We left Spring Gulch Campground and it’s resident rattlesnakes early in the morning seeking sunshine and warmth.
Our next two camp options sat at over 5000 feet (1524m) in elevation with a temperature of 35 degrees (1.7c) at 9 a.m. Why would I even consider? So we blew right on by with the heater running on high.
We stopped at the summit of Lost Trail Pass, 7,014 feet (2,138) for breakfast. A large firefighter’s camp was set up there. Highway 43 to the east was closed due to one of the fires. We were heading south on Highway 93 so it didn’t affect us.
The pass was named as such for historians are not sure exactly what route Lewis and Clark took to get over the Bitterroot Mountains at this point. Further on down in to Idaho now.
I can see why Clark might think this would be as easily navigable river.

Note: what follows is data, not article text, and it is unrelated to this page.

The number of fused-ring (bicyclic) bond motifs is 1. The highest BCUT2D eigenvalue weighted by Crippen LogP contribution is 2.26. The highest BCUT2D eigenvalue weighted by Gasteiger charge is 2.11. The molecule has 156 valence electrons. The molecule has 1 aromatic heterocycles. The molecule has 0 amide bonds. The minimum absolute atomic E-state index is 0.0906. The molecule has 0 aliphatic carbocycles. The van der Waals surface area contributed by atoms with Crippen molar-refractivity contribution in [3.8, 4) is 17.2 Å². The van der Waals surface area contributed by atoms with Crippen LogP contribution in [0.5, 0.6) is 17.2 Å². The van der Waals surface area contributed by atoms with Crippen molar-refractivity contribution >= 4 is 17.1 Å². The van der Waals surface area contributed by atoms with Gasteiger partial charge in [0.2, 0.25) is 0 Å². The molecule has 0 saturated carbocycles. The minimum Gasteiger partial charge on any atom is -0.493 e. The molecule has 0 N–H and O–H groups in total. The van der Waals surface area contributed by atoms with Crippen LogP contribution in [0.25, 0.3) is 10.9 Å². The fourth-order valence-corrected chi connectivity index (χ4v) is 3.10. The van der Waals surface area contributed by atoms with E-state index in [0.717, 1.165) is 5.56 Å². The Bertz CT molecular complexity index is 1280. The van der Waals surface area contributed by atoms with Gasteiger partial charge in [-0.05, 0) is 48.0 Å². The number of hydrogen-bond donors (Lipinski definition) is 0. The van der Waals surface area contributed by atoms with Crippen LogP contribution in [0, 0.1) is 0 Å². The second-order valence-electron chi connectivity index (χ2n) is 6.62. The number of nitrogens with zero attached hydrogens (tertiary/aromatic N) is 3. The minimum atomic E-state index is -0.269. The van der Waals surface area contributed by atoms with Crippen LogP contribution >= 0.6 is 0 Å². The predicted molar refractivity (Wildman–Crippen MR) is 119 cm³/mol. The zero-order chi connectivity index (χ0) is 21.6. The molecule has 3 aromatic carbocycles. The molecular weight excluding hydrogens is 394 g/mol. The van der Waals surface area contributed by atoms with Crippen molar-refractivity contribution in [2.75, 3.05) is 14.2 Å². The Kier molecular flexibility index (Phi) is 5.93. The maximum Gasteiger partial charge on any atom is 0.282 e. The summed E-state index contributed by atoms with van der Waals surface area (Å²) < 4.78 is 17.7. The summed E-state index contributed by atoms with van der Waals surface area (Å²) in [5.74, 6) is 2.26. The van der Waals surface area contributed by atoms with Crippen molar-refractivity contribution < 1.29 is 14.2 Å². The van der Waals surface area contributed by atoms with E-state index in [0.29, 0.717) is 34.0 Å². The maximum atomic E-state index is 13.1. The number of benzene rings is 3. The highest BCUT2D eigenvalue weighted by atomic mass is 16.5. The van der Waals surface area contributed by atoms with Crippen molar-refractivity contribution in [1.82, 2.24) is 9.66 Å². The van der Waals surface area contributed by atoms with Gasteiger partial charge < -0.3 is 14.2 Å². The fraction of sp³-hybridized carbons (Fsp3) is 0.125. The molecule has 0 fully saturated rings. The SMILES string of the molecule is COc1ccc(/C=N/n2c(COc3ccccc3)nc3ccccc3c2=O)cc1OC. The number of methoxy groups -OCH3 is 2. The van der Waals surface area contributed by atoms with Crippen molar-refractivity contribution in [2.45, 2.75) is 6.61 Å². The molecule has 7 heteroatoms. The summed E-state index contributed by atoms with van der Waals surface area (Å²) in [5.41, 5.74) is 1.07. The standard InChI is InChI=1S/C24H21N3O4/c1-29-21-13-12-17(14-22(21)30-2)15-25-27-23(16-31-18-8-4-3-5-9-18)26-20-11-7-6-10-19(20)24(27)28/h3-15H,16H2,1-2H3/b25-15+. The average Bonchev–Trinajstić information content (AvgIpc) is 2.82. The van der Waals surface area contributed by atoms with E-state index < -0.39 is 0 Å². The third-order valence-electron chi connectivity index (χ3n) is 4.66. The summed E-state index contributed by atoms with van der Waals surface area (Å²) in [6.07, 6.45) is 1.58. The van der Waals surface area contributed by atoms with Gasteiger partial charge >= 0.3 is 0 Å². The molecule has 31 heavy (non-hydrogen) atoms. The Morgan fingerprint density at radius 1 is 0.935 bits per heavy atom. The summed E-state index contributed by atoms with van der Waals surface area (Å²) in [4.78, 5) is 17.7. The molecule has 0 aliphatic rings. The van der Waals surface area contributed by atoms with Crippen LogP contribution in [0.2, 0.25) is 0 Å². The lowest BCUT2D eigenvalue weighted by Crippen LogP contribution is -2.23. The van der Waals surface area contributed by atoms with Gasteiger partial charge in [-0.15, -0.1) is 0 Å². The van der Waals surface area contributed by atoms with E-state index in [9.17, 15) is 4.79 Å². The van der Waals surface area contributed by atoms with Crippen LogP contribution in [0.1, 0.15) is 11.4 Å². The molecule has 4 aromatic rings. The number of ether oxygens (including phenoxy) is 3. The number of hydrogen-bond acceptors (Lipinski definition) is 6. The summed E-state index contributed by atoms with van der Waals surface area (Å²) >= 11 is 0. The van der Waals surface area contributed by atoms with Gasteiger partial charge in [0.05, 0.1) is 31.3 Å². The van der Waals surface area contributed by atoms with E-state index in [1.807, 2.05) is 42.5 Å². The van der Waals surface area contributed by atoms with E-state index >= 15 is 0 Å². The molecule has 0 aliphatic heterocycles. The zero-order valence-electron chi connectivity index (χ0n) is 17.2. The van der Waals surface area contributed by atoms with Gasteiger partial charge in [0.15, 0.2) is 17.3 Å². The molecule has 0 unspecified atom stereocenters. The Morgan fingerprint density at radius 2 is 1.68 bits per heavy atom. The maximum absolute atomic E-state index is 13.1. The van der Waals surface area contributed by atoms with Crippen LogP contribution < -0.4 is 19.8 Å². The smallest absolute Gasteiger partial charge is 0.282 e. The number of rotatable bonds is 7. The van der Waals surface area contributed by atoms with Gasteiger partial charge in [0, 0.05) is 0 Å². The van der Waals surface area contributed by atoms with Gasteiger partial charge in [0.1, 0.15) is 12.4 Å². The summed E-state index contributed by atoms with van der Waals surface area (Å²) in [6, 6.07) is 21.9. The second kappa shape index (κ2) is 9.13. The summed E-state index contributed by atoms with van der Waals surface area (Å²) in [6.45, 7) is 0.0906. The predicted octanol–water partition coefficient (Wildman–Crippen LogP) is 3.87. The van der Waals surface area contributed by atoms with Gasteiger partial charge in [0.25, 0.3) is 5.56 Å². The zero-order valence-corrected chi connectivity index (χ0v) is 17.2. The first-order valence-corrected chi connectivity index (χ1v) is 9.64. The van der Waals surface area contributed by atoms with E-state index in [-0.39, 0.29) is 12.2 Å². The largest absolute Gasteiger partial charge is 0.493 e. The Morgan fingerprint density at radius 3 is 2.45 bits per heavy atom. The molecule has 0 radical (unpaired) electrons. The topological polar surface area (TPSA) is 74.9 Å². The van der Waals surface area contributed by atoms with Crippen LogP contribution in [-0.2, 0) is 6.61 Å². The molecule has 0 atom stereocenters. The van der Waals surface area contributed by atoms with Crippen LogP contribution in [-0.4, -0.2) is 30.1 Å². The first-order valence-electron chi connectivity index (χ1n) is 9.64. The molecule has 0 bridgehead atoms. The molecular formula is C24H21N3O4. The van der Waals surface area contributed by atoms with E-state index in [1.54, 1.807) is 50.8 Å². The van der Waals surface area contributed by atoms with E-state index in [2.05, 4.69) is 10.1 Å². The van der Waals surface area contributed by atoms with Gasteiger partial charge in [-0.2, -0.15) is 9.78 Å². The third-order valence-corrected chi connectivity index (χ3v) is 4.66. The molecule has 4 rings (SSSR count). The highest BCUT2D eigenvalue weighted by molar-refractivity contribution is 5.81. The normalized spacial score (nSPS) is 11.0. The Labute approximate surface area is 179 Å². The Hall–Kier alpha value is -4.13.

That expedition never ceases to amaze me in all the historical signs
I’ve seen for the past couple on months.
Cool shot of the deer with Beans looking at her! Brrr, that was really cold, can imagine iced water bucket in the mornings! Glad you continued down the road, literally down.
I love the photo of Beans looking out the window at the deer! That river is beautiful, and so are the mountains.
Never mind about Lewis and Clark; we enjoy reading about the John and Beans Expedition.
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